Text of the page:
McCabe has temporarily upped sticks it transpires because he’s getting unwelcome heat from his hotel owning lover Belle (Annelle Hayes),  on the sticky subject of marriage. The subject was brought up with a woman’s “animal cunning” when Belle asked why he was content with just taking 10 per cent of her income when, through entering into a partnership via marriage, he could receive 50 per cent. Gary is taken aback that his old pal is getting a slice off the top. And then somewhat shocked to learn that McCabe takes the same percentage from every business in town. McCabe is surprised to learn this comes as news to Gary. How else could the marshal support his lifestyle.

This mild interrogation is interrupted by a nugget about Belle. She has a stiletto strapped to her leg. That’s not news to Gary. McCabe is perturbed. How did he know. You just told me is the speedy retort. That takes a moment to sink in before McCabe’s suspicions are aroused and then allayed.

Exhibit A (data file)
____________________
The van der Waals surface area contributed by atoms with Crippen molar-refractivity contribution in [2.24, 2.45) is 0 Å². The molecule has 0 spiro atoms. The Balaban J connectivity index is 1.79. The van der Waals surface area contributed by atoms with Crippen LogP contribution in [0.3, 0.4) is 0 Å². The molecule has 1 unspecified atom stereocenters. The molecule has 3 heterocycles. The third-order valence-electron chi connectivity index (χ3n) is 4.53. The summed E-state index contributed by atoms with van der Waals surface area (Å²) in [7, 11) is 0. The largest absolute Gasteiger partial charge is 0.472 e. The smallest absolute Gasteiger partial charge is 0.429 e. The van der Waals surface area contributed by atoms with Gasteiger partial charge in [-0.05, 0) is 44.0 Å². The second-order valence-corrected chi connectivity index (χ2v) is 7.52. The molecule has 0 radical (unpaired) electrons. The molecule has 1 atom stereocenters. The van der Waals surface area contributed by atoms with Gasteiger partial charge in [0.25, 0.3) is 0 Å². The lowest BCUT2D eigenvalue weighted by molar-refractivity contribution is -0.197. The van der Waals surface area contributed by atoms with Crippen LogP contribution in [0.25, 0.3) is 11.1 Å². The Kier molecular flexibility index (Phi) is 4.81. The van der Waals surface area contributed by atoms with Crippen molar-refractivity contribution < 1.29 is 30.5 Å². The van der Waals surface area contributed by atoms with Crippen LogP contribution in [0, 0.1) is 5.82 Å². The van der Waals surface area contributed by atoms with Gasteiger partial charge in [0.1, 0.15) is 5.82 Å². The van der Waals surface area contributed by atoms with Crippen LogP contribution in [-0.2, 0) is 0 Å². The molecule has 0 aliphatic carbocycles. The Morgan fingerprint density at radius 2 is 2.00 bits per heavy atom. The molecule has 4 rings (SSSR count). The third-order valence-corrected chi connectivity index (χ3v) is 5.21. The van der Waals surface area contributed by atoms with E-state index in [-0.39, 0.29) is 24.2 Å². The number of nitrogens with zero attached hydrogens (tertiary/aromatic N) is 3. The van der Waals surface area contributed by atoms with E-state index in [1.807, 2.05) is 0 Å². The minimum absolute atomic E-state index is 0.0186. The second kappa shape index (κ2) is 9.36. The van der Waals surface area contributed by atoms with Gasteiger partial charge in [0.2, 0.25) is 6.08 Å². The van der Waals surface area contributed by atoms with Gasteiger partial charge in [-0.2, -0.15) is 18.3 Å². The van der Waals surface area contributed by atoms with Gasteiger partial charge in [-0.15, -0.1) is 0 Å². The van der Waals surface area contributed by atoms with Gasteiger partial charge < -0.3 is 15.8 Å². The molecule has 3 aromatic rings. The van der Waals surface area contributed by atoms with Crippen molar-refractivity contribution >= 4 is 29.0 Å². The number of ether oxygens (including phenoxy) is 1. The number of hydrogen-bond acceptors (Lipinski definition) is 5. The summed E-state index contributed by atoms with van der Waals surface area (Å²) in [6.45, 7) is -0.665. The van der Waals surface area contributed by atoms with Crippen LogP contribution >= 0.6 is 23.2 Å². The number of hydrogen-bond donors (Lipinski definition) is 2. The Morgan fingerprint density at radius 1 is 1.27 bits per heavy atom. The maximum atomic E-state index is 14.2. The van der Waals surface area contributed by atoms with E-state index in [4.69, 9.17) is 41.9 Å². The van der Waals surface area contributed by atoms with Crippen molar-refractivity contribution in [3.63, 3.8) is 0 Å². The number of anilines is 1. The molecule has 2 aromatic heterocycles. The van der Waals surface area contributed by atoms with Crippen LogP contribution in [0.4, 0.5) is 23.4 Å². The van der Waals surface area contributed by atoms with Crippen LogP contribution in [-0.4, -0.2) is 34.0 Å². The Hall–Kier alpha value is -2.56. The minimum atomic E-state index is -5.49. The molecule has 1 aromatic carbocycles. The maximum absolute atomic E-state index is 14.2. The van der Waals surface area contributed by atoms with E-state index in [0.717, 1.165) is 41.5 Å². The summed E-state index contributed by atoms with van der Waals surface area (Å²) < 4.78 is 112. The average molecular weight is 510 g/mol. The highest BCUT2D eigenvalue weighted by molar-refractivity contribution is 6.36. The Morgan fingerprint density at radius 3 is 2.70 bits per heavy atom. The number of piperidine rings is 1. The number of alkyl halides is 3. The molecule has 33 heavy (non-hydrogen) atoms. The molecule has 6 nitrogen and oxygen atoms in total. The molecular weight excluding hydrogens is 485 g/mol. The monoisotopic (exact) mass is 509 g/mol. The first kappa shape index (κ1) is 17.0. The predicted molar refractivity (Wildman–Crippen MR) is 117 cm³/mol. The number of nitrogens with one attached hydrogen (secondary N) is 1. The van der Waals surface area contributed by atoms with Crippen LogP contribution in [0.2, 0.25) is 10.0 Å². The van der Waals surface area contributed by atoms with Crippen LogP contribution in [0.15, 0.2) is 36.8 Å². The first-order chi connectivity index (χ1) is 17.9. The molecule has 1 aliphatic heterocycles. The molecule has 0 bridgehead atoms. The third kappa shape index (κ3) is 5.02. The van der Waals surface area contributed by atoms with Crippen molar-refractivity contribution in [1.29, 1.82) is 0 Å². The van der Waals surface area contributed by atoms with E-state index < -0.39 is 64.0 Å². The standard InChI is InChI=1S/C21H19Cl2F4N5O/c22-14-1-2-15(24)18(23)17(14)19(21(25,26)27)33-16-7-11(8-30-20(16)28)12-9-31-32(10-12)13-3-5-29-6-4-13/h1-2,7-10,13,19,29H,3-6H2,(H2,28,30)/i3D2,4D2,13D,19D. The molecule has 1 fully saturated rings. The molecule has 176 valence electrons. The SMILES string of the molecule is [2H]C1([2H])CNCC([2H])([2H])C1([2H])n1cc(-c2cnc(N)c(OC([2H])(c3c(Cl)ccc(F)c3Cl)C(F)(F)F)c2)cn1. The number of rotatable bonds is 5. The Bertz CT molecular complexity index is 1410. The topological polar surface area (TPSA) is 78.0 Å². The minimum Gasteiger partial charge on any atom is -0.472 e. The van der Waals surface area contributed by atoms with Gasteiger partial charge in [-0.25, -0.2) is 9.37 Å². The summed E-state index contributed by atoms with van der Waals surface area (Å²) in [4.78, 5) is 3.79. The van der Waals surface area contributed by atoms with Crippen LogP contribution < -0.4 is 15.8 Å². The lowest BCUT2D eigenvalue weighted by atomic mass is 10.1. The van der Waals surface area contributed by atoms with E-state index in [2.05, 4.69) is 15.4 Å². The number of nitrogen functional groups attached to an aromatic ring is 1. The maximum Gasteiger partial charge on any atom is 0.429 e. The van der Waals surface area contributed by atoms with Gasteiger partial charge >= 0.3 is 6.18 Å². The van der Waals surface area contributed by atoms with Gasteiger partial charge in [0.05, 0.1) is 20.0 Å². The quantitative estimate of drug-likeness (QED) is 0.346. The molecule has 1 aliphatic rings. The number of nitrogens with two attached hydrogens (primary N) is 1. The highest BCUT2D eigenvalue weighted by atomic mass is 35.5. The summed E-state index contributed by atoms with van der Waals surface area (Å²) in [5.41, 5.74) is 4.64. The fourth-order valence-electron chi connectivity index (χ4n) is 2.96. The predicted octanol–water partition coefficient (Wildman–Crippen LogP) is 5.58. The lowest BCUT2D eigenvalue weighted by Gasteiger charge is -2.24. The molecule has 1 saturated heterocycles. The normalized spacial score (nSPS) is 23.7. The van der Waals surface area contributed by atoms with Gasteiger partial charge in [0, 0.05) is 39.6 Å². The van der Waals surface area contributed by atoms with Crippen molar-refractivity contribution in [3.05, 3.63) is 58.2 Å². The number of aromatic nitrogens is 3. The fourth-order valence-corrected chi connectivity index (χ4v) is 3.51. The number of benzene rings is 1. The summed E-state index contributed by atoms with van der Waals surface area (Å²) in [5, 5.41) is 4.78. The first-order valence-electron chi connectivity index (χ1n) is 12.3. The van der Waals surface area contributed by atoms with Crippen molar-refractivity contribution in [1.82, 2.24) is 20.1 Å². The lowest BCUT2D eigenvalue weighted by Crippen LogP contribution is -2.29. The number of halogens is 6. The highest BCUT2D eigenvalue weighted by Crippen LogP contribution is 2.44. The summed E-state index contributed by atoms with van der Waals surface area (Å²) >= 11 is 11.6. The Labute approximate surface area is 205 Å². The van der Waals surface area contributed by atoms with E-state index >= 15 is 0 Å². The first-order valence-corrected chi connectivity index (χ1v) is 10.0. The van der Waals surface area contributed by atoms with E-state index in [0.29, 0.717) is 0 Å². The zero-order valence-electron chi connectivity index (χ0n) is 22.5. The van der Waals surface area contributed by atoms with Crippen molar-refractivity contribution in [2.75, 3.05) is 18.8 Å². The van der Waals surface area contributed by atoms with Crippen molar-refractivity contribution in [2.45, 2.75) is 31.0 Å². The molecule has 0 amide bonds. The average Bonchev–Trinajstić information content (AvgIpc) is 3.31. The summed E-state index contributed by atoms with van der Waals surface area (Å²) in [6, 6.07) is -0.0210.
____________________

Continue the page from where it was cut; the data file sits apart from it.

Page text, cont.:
In other hands, this scene could have lasted a minute. Some speedy dialog would have got to the point faster. But that’s not the point. You can’t attempt this length of fixed camera scene unless you have two wonderful actors. It might appear indulgent but the director wants us to be sucked in by the affable McCabe.

Not sure where they got the image of the women in red being hanged – must be from another movie.

Because until now it has been all economy. The movie opens with a well-heeled fella dozing on a hotel veranda being woken up by a waiter bringing him beer and a cigar, candle at the ready to light the tobacco. The stage arrives. Two cowboys approach asking where they can get a decent drink. The man pulls back his jacket to reveal his badge. The mention of his name, Guthrie McCabe, is enough to make the pair reconsider staying.